All About Multiple Sclerosis

More MS news articles for June 2003

Short-wavelength automated perimetry

http://www.ncbi.nlm.nih.gov/entrez/query.fcgi?cmd=Retrieve&db=PubMed&list_uids=12809160&dopt=Abstract

Ophthalmol Clin North Am. 2003 Jun;16(2):227-36, vi-vii.
Racette L, Sample PA.
Hamilton Glaucoma Center and Visual Function Laboratory, Department of Ophthalmology, University of California at San Diego, 9500 Gilman Drive, La Jolla, CA 92093-0946, USA.

Short-wavelength automated perimetry (SWAP) is a visual field test designed to assess the short-wavelength sensitive color system by isolating the blue-yellow pathway.

SWAP is a powerful clinical tool able to detect visual field deficits 3 to 5 years before standard automated perimetry (white-on-white) in most glaucoma patients, and progression of visual field defects up to 3 years earlier.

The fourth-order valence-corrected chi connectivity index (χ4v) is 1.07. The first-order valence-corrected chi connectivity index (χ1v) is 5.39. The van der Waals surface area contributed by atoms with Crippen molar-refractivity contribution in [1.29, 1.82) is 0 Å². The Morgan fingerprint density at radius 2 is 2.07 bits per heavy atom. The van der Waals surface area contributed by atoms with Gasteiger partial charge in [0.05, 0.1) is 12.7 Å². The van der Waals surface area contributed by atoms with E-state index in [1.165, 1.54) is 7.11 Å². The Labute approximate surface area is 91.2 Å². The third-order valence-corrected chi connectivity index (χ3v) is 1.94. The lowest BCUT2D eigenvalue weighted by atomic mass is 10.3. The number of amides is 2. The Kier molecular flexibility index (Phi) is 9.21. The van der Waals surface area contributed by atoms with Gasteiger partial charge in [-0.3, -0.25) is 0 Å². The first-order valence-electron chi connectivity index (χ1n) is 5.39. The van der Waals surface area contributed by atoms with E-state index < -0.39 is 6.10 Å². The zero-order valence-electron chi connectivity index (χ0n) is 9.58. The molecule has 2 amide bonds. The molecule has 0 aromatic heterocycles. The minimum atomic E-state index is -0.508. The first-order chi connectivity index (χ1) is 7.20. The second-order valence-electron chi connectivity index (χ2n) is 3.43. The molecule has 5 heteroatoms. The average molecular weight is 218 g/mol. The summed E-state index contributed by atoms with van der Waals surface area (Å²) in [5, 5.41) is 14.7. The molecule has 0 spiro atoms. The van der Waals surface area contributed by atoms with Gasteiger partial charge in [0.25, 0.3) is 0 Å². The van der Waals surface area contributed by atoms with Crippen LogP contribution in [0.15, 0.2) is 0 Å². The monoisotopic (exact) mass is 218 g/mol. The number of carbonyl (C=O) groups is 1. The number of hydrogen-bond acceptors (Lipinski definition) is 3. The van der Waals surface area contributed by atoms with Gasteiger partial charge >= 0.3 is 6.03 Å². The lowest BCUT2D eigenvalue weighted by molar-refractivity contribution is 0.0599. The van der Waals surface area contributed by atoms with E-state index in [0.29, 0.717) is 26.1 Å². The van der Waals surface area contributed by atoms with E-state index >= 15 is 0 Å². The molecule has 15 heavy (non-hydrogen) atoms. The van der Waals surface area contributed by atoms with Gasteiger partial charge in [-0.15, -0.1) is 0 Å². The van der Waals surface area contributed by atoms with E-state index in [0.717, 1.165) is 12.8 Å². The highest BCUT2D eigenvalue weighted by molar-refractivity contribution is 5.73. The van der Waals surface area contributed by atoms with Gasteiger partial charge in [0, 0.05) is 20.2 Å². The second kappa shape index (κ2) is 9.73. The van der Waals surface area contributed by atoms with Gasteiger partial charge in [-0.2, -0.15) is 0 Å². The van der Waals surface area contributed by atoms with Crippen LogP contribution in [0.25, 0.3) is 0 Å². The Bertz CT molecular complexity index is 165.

SWAP deficits are predictive of the onset and location of future visual field loss, and they correlate well with structural damage associated with glaucoma.

The main disadvantage of SWAP remains the longer testing time required.

In the clinic, it is recommended that SWAP be performed on patients who are at higher risk for glaucoma.

Although SWAP was originally developed to detect visual loss in glaucoma patients, it is also useful for patients with diabetic retinopathy and maculopathy, optic neuropathies, vision loss associated with HIV, migraine, and multiple sclerosis.

More sensitive psychophysical tests of visual function, such as SWAP, can significantly shorten clinical trials and aid in the validation of new therapeutic approaches.